You beat me to it — I remember Bob Peck Chevrolet from my childhood and drive past its former location almost every day, so I was thinking of taking a photo of that canopy on my drive home today and posting it here. I remember my parents taking me along on a trip to their showroom during the 1970s and thinking that the roof made the building look like a mutant crab.
Another iconic local Chevrolet dealership was Chevy Chase Chevrolet with their multi-floor showroom building, but as you know, they have to be spoken of in the past tense because they are now Chevy Chase Nissan, which just does not sound right.
I was excited at the Bob Peck Chevy pic as well! “Check with Peck before you buy…”
Interesting speculation about the reason as to why Opel ended up at Buick (anti-trust concerns). But I doubt that was why. The reason is in the pricing: The Victor and Rekord started at $1988. That’s within a few bucks of what the ’58 Biscayne started at, as well as what the Corvair was targeted to start at.
Chevrolet was committed to building a low-end compact at the time the Victor and Rekord were brought over. They would have competed directly with the Corvair in the showrooms. That was not a viable strategy.
At the time (1957), the Kadett was still just an idea, and Opel hadn’t yet built the facilities for it. One could argue that the Kadett should have migrated to Chevrolet, which might have been somewhat more relevant there.
But there was a Buick dealer in every town except the very smallest, and the Kadett ended up doing quite well: it was the #2 selling import for several years, until the Corolla showed up in 1969.
I don’t think Chevy would have wanted it, because they were already hatching plans for a smaller car, which became the Vega. They were always working on smaller cars, and when it became clear the Corvair was not a true import fighter, they cranked up its development.
I think Vauxhall and Opel ended up where they did for pretty good reasons: it gave Pontiac and Buick an import that didn’t compete against their own low-end cars, as they would have at Chevrolet. A 1958 Biscayne started at $2013, just $25 more than a Victor or Rekord. That sure wouldn’t have worked well.
I totally agree that in the late 1950s it made no sense to put any import in Chevy dealers. The prices of the imports were definitely too close to base Chevrolets. The Pontiac/Vauxhall and Buick/Opel pairings worked well enough for a few years as a stop gap measure, but waned as soon as Detroit introduced their own compacts. So GM’s initial foray with captive imports was effective short-term business thinking, and the strategy served its purpose as needed for a few years.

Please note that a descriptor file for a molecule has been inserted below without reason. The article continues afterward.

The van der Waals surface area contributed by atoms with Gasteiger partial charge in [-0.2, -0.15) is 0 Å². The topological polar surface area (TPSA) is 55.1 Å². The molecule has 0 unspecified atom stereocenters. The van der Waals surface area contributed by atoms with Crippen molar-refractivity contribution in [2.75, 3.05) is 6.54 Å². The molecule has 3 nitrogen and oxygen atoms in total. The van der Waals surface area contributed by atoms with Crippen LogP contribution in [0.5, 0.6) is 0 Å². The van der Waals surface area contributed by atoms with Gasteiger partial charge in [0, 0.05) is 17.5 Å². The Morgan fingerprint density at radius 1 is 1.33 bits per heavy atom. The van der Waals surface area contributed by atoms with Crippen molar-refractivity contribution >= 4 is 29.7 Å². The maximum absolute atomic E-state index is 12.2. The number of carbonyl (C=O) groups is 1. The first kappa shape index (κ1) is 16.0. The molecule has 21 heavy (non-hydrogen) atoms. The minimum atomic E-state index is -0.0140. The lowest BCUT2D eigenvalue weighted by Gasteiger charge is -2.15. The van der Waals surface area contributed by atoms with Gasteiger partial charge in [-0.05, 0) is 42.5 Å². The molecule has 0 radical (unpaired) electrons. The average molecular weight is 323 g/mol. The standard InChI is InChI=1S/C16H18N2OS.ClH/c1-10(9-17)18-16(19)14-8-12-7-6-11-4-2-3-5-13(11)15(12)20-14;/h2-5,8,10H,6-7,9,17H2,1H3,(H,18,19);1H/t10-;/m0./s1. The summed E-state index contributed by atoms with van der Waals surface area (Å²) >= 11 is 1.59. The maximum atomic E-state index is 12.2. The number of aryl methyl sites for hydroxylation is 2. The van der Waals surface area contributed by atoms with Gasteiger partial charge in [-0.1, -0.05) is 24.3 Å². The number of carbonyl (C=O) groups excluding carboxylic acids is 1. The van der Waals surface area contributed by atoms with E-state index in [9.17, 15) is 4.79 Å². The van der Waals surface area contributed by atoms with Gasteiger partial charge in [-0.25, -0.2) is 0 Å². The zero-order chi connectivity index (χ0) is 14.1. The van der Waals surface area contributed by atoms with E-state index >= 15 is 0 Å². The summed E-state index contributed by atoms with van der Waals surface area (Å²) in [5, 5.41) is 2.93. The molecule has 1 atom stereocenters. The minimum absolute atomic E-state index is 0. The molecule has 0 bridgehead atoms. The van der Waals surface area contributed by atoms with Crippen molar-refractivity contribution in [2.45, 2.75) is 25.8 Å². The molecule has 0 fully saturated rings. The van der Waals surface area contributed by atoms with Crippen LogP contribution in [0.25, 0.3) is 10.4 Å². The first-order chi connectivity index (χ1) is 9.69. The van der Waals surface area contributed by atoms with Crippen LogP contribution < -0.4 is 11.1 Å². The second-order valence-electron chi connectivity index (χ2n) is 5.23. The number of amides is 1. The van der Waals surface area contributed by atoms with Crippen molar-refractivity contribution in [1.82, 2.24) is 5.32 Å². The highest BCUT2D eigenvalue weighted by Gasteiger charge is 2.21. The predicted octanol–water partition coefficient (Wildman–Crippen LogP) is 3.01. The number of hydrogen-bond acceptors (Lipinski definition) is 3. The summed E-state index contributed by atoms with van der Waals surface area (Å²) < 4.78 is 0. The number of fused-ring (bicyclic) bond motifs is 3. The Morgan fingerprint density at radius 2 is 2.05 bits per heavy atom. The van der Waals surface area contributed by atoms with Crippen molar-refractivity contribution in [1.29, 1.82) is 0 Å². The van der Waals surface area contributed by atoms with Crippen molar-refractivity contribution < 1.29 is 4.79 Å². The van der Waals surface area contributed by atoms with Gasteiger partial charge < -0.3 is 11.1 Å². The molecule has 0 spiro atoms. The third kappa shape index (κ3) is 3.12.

My speculation/question came with the 1964 arrival of the Kadett and where best to sell that car. U.S. VW sales were taking off during this period, so it was very logical to bring the Kadett stateside to be an effective Beetle challenger–the role it was designed for in Europe. However, unlike the late 1950s when the import prices would have been right on top of the Delray, the Kadett was notably less than the cheapest 1964 Chevrolets–the basic Corvair and Chevy II 2-doors. So the Kadett could have fit more comfortably in the line-up then–plus Chevy was the GM brand that value shoppers would turn to first for a small, economical car.
I think the Opel sold in spite of Buick dealers, not because of them. It’s true that Buick stores were ubiquitous across America, but they were known for selling larger, more expensive cars. Probably most Opel sales were concentrated at relatively few Buick dealers in bigger metro markets, especially on the coasts. Buyers had to seek out the Opel, and I doubt Buick dealers did much to enhance the experience. Nascent Toyota and Datsun dealers, by contrast, focused on their small cars and likely didn’t make their customers feel “strange/different” for wanting an import.
I think GM could have used the Kadett so much more effectively to stop the low-end import penetration in the late 1960s. While Opel did make it to the #2 best selling import for a few years, they were still far behind VW in sales and easy for Toyota and Datsun to overtake as those brands rapidly added dealers. Being an afterthought in a Buick dealer was nowhere near as good as being a primary brand for a hungry new dealer, or being at a dealer whose primary business was to satisfy price sensitive buyers.